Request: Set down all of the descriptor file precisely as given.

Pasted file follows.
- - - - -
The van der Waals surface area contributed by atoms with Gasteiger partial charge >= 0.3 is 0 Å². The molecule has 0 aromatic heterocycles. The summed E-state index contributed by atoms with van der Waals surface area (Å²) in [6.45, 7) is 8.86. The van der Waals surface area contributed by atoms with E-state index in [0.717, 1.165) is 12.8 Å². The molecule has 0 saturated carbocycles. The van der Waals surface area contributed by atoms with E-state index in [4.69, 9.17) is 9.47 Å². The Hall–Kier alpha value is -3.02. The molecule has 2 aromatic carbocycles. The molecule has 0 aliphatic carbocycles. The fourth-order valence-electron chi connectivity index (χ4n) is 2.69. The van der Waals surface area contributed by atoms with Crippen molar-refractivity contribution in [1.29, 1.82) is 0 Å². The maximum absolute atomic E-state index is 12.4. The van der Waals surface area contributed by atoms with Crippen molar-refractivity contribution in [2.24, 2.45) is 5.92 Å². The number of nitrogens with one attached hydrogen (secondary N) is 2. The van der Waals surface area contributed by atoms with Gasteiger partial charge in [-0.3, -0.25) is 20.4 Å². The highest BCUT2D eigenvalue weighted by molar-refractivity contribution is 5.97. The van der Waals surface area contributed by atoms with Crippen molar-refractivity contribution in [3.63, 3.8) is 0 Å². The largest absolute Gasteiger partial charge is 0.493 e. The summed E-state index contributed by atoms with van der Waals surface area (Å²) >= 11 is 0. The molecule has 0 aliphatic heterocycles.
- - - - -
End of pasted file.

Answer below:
The van der Waals surface area contributed by atoms with Gasteiger partial charge >= 0.3 is 0 Å². The molecule has 0 aromatic heterocycles. The summed E-state index contributed by atoms with van der Waals surface area (Å²) in [6.45, 7) is 8.86. The van der Waals surface area contributed by atoms with E-state index in [0.717, 1.165) is 12.8 Å². The molecule has 0 saturated carbocycles. The van der Waals surface area contributed by atoms with E-state index in [4.69, 9.17) is 9.47 Å². The Hall–Kier alpha value is -3.02. The molecule has 2 aromatic carbocycles. The molecule has 0 aliphatic carbocycles. The fourth-order valence-electron chi connectivity index (χ4n) is 2.69. The van der Waals surface area contributed by atoms with Crippen molar-refractivity contribution in [1.29, 1.82) is 0 Å². The maximum absolute atomic E-state index is 12.4. The van der Waals surface area contributed by atoms with Crippen molar-refractivity contribution in [2.24, 2.45) is 5.92 Å². The number of nitrogens with one attached hydrogen (secondary N) is 2. The van der Waals surface area contributed by atoms with Gasteiger partial charge in [-0.3, -0.25) is 20.4 Å². The highest BCUT2D eigenvalue weighted by molar-refractivity contribution is 5.97. The van der Waals surface area contributed by atoms with Crippen molar-refractivity contribution in [3.63, 3.8) is 0 Å². The largest absolute Gasteiger partial charge is 0.493 e. The summed E-state index contributed by atoms with van der Waals surface area (Å²) >= 11 is 0. The molecule has 0 aliphatic heterocycles.